We have a new employee that started in our safety office. I don’t know that the nickname itself was rude when he first used it — some people are nicknamers, and it’s more likely to be a sign of friendliness than anything else.
My name is Linda, but he has started calling me “Lindog.” From the first time he called me that, I asked him to stop. I have tried to relax when he calls me that, but Friday was so embarrassing when another employee heard it and snickered covering his face and whispered “Lindog” as they left the building. But it’s rude to continuing calling someone something after they ask you to stop, so he’s absolutely in the wrong for not stopping once you asked him to — and the whispering and snickering with the coworker is rude too.
Four days later, she called and accused me of never forwarding her request to him – he had never called her back as he said he would.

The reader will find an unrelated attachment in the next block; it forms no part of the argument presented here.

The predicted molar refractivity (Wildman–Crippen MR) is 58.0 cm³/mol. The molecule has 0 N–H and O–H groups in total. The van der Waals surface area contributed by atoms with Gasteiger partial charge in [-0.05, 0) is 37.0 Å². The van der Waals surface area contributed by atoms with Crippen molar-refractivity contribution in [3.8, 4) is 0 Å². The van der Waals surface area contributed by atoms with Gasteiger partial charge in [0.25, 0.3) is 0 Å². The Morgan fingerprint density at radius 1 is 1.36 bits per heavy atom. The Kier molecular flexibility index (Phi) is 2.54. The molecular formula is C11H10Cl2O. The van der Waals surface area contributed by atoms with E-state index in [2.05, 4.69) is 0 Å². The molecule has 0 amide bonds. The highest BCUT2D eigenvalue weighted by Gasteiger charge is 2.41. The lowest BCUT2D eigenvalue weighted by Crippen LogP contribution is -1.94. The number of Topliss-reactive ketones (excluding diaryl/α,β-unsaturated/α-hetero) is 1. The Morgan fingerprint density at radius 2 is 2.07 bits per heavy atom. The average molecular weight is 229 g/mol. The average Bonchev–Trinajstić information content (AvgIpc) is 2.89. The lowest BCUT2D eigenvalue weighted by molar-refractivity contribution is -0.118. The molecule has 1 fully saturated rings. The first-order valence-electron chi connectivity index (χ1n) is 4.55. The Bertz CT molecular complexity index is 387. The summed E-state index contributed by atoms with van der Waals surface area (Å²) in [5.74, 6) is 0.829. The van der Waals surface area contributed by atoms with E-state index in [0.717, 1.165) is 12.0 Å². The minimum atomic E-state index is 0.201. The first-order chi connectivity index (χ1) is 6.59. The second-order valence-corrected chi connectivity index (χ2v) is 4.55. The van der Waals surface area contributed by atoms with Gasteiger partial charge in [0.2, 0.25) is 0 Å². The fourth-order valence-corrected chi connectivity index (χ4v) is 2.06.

For example, a client we’ve worked with before specifically asked to work with him.
I gave my boss the project outline, and he said he’d call her later that day.
And honestly, if you can pull it off, giving him a nickname too (in a friendly way, not a hostile way) might defuse the whole thing. My boss isn’t doing his work and it’s impacting me I am an entry-level graphic designer at a small tech company.
Part of my job is answering phones and emails, interacting with customers, and following up on projects that the rest of the team is working on.
I finally wrote him to stop and spoke to my boss to gain a different perspective and see if I may be being to sensitive and should relax. That said, your best bet is probably to let it go at this point — he’s already shown that you disliking it isn’t going to make him stop, and I think you’ll come across as overly focused on it if you keep complaining.
It looks professional and is so appealingly presented. Even the interviewers told me that they were impressed with my resume.